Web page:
PASSENGER groups have given a mixed reaction to a new report calling for high-speed trains connecting the North-East to London in less than two hours.

Ministers were due to consider the report by the Commission for Integrated Transport this week. It urges the Government to start planning to transform Britain's struggling rail network.

The East Coast main line, which links the region with London, is among the routes it identifies as ripe for improvement.

The commission, a Government-funded body advising on transport, claims a network of 200mph lines could slash journey times, providing up to 220 trains a day, with a seating capacity 50pc higher than on conventional inter-city trains.

If the proposals are implemented, a journey from Newcastle to London by train would take just two hours.

Peter Wood, spokesman for pressure group Rail Future North-East, welcomed the proposals as "an excellent idea".

He said: "It clearly will be more sensible if we can get the rail journey times down. The next major investment should be this new south/north rail link.

"In about ten years time the existing rail network will be clogged up. This needs to be introduced to ensure that people can continue travelling as they want to."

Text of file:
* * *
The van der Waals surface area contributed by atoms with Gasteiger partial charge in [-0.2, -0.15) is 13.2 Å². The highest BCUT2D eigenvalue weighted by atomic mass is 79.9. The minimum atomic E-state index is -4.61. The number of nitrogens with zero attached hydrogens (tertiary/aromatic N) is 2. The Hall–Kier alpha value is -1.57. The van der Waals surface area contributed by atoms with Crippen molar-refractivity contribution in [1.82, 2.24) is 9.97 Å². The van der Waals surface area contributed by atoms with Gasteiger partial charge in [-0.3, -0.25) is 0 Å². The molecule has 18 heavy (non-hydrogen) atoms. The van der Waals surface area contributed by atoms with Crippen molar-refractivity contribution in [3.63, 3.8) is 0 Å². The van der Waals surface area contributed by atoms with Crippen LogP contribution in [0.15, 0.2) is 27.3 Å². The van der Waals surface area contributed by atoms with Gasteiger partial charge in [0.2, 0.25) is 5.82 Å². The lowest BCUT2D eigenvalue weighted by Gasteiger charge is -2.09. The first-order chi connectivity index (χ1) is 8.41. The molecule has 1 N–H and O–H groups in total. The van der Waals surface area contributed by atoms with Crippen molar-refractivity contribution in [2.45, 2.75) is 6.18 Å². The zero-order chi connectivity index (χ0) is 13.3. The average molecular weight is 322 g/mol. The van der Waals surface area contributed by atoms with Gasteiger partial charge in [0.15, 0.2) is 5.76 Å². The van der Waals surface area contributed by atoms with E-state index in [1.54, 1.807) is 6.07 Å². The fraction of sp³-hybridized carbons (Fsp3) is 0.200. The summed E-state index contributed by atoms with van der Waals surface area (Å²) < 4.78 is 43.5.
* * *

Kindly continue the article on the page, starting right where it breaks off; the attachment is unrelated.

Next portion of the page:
But Brian Milnes, chairman of Transport 2000 Tees Valley, said the Government's priority should be to improve existing lines.

"It would be a huge amount of money to spend and it would be necessary to see that there would be real benefits.

"For a lot less money you could put in more of the current highest speed lines of 125mph. In a small island like Great Britain cutting journey times won't make much difference."

Prof David Begg, commission chairman, said: "2015 is a key juncture for us in terms of our capacity limit. But, given the long lead times, the planning needs to start now."

He added: "Other European countries planned their high-speed lines in the Seventies and Eighties.

"Because of spare capacity on the UK network at that time, high-speed lines could not be justified here.

"However, we are now running out of capacity, which has had an adverse affect on rail performance, and we have run out of time."